Michael's Story: His Son's Death and Then Homelessness

Michael's Story: His Son's Death and Then Homelessness

By Michael Tuebner

I had just started a new job in Colorado Springs when my ex-wife let me know our 30-year-old son was dying.

It took me a while to get together enough money for a bus ticket. Just after I crossed the state line into California, she called to let me know he was gone.

My ex and I can’t be in the same room for more than two hours without fighting, so I didn’t stay long. I had a 3- or 4-hour layover in Phoenix on my bus ride back. Job prospects seemed better here, and I wasn’t sure the job in Colorado Springs would still be there. The snowy winters were getting old, too.

I figured I’d get a hotel for the night, then check into Central Arizona Shelter Services and start looking for work. I found a few things. My problem was getting my foot in the door. I’d sign the paperwork, and they’d change their mind or the job would evaporate.

I slept in the overflow shelter, basically a mat on the floor of a lobby, for four months. It was intense. I had one guy look at me and say over and over, “I’m going to kill you. I’m just not going to do it now.” I was in fear every time I went to sleep.

Someone at the Arizona Justice Center suggested I apply at A New Leaf, since trying to get back on my feet by myself wasn’t going well. Darla Russell, my case manager at New Leaf, worked with me to find an apartment. They’re helping with the $409 a month rent for the first three months. Furnishing Hope provided a love seat, twin bed, [and] desk, chair.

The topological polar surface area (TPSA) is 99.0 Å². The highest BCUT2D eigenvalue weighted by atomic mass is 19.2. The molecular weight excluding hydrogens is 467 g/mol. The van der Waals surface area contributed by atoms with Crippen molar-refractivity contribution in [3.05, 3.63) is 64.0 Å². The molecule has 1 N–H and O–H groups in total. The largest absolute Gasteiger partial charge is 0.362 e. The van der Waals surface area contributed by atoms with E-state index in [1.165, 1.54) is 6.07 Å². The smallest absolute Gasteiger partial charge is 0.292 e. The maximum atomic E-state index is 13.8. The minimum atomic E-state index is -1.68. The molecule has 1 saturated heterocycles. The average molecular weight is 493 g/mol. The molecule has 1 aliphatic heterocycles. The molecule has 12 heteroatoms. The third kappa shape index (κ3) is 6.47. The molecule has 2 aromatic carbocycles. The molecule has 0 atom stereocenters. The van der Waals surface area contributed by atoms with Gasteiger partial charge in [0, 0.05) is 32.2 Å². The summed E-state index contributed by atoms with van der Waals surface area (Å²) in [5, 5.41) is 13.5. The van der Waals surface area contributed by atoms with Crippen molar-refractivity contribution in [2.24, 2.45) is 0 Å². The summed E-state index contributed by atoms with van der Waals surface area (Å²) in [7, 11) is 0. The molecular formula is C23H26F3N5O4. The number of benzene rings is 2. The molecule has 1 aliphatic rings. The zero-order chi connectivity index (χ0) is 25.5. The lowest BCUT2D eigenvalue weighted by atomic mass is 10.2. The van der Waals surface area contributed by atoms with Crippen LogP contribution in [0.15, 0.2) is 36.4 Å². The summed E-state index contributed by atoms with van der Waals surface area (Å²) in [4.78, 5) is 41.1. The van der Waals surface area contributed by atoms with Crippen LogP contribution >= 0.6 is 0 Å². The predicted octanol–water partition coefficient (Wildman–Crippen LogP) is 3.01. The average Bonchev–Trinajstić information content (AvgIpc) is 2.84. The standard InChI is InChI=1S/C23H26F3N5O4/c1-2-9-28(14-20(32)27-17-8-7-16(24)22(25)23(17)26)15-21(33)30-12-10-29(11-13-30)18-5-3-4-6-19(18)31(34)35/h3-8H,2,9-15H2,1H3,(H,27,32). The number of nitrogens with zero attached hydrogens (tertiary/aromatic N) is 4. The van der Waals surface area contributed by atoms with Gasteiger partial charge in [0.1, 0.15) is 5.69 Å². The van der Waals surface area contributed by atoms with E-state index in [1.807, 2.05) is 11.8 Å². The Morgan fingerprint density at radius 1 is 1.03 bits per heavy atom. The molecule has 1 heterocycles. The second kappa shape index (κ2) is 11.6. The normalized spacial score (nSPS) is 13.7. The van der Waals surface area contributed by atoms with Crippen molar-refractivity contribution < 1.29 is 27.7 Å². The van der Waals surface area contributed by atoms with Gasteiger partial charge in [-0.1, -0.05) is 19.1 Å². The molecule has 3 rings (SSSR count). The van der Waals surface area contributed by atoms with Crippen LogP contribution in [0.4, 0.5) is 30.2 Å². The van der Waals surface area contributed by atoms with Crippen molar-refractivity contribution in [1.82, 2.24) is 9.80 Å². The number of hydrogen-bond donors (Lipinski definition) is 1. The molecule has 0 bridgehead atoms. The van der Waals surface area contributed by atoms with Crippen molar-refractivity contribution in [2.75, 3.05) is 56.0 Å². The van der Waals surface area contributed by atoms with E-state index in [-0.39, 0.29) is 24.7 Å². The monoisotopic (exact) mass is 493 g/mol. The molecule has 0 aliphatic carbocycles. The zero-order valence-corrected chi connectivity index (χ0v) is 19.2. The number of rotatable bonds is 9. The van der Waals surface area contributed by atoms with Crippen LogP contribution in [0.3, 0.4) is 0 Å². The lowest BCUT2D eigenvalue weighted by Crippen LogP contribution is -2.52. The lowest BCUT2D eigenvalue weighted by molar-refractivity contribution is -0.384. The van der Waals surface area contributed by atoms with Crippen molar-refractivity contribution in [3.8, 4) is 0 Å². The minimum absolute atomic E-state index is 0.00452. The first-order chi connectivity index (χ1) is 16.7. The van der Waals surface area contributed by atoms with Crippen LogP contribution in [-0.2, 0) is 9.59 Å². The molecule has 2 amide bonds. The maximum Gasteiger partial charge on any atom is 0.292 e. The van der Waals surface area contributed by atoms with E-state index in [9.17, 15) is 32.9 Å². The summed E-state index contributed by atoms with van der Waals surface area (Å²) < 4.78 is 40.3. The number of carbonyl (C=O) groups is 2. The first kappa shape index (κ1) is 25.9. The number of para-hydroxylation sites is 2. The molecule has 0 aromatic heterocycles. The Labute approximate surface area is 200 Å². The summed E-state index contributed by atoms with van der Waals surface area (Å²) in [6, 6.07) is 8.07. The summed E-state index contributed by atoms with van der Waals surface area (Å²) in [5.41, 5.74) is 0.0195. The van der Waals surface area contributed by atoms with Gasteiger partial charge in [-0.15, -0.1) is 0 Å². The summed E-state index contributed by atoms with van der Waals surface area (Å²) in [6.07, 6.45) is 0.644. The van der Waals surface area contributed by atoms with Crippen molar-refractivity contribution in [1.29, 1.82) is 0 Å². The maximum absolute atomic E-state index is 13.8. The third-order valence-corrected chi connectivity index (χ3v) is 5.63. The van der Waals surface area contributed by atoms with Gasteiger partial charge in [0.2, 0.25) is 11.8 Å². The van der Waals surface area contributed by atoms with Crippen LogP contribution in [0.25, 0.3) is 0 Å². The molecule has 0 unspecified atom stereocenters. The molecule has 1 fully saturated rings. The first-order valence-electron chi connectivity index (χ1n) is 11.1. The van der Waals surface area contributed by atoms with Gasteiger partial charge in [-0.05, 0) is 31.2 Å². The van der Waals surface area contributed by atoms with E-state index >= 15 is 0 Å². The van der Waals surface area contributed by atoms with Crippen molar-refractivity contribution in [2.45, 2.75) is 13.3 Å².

It was emotional when I walked into this studio apartment for the first time. I was out of the shelter and finally had a place of my own, which I was thrilled to death about. And I could finally let go and grieve over my son, because I hadn’t had a chance to do that. I sat in a corner and cried for the first few hours I was here.

I’ve found a production job at a place on the bus line. It’s what I was looking for, but to be honest I’d have done unskilled labor just to keep this place, especially after all the trouble they went through to help me get it.

Things are progressing. I keep pushing on. A year from now, I hope to still be here, in a job that I’ve been working for the full year.